Will the New Year Bring an All-Out Civil War in the Republican Party?

The $1.5 or $1.8 or even $2 trillion tax giveaway to the rich hadn't even been passed in final form in Congress and House Speaker Paul Ryan was talking safety net cuts. The tax giveaway is thus doing double duty—rewarding the Republican donor class and giving Ryan the excuse he needs to do the thing he's been dreaming about since he was a budding sociopath at his frat parties: punishing the poors and the olds. But Ryan's singular obsession is not widely shared among Republicans who want to keep their jobs, namely most of the Senate Republicans. So Mitch McConnell has been out in public, throwing cold water on Ryan's dream.

“The sensitivity of entitlements is such that you almost have to have a bipartisan agreement in order to achieve a result," McConnell told reporters at a news conference last week.

Other key Republicans are clearly loath to turn to such a sharply partisan pursuit after grueling fights over Obamacare and taxes. Sen. Shelley Moore Capito (R-W.Va.), a swing vote during the Obamacare repeal fight this summer, quickly changed the subject when asked about Ryan’s entitlement reform push.

“Well, I’d like to see us pivot to infrastructure. We’ve talked it all year, the president talked about it,” Capito said. “I think it could be a bipartisan exercise. I would certainly hope so.”

The clash illustrates the dilemma that congressional GOP leaders face early next year: How to sketch out an election-year agenda that unifies House and Senate Republicans and satisfies the conservative base without further risking their already-imperiled majorities.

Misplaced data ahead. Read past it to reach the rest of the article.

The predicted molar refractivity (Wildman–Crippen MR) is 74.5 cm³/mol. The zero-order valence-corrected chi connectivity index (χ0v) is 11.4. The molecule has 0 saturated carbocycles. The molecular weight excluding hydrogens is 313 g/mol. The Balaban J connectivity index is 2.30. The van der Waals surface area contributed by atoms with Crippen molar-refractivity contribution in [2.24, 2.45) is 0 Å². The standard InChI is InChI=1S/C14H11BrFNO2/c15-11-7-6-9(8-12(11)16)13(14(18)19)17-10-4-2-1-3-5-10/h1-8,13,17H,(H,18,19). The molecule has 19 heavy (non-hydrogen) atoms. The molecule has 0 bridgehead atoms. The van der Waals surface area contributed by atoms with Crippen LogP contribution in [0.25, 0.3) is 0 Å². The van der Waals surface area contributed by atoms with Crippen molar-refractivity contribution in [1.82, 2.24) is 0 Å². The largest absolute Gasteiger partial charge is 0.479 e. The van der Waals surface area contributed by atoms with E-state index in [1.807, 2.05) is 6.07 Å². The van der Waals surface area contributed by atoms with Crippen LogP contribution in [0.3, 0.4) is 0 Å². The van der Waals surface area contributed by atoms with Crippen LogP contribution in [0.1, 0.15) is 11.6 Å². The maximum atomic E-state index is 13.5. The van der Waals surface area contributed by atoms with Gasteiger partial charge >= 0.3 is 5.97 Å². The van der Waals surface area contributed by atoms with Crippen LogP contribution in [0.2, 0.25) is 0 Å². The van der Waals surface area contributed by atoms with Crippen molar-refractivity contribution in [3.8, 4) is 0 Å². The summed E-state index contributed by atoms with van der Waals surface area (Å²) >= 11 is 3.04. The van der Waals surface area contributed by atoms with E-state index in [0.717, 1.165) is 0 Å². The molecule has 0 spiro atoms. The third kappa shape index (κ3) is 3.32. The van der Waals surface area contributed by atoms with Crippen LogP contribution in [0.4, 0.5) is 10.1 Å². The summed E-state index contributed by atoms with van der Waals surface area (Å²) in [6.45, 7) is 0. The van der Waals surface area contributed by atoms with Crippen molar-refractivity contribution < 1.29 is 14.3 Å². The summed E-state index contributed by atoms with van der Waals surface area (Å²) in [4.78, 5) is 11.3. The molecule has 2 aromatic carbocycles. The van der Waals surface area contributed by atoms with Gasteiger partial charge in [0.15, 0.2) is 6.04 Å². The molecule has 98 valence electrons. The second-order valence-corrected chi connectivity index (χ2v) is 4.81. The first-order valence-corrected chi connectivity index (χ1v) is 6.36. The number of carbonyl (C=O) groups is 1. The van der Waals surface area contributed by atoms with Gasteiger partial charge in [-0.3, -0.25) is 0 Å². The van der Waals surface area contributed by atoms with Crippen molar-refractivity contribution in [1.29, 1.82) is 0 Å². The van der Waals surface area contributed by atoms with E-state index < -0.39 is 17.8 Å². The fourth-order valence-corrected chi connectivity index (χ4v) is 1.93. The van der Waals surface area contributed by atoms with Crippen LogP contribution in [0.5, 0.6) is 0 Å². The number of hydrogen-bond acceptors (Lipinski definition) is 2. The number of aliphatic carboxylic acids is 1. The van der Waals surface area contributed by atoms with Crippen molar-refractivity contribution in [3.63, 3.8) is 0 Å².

Remember that McConnell already lost two votes over Medicaid cuts. Sens. Lisa Murkowski (R-AK) and Susan Collins (R-ME) bolted over that issue when Trumpcare failed in the Senate this fall. Having lost one vote in the caucus with Democrat Doug Jones' win in Alabama, McConnell can't do it, even under the budget reconciliation process, which requires a simple majority vote, he used to pass the tax bill. He also doesn't want to lose any more of the advantage he's got in 2018. The Senate map for the midterms is much rougher on Democrats, but with a wave building he doesn't want it to turn into the tsunami that could put Republican open seats in Arizona and Tennessee in play, or further damage Dean Heller in Nevada.

That's not lost on the guy in charge of the National Republican Senatorial Committee, Sen. Cory Gardner (R-CO). His job is protecting Republican seats and claiming new ones. He wants no talk of a fight over social insurance programs. "We're going to have a narrow majority next year. […] We're going to have our hands full with nominations and an infrastructure bill and a bipartisan agenda." Not that we can actually expect a bipartisan agenda coming out of these people, but it's nice to say the word in interviews and have a Politico reporter pretend that you mean it. But there's a difference between carrying out a partisan agenda and committing political suicide by taking health care away from tens of thousands of your constituents. That's something Ryan and his merry band of nihilists don't have to worry about in their gerrymandered districts.

But it's our job to keep the rest of the Republicans scared. That means setting Democrats up now for big 2018 wins. It means helping to put the congressional majority in Democrats' hands.

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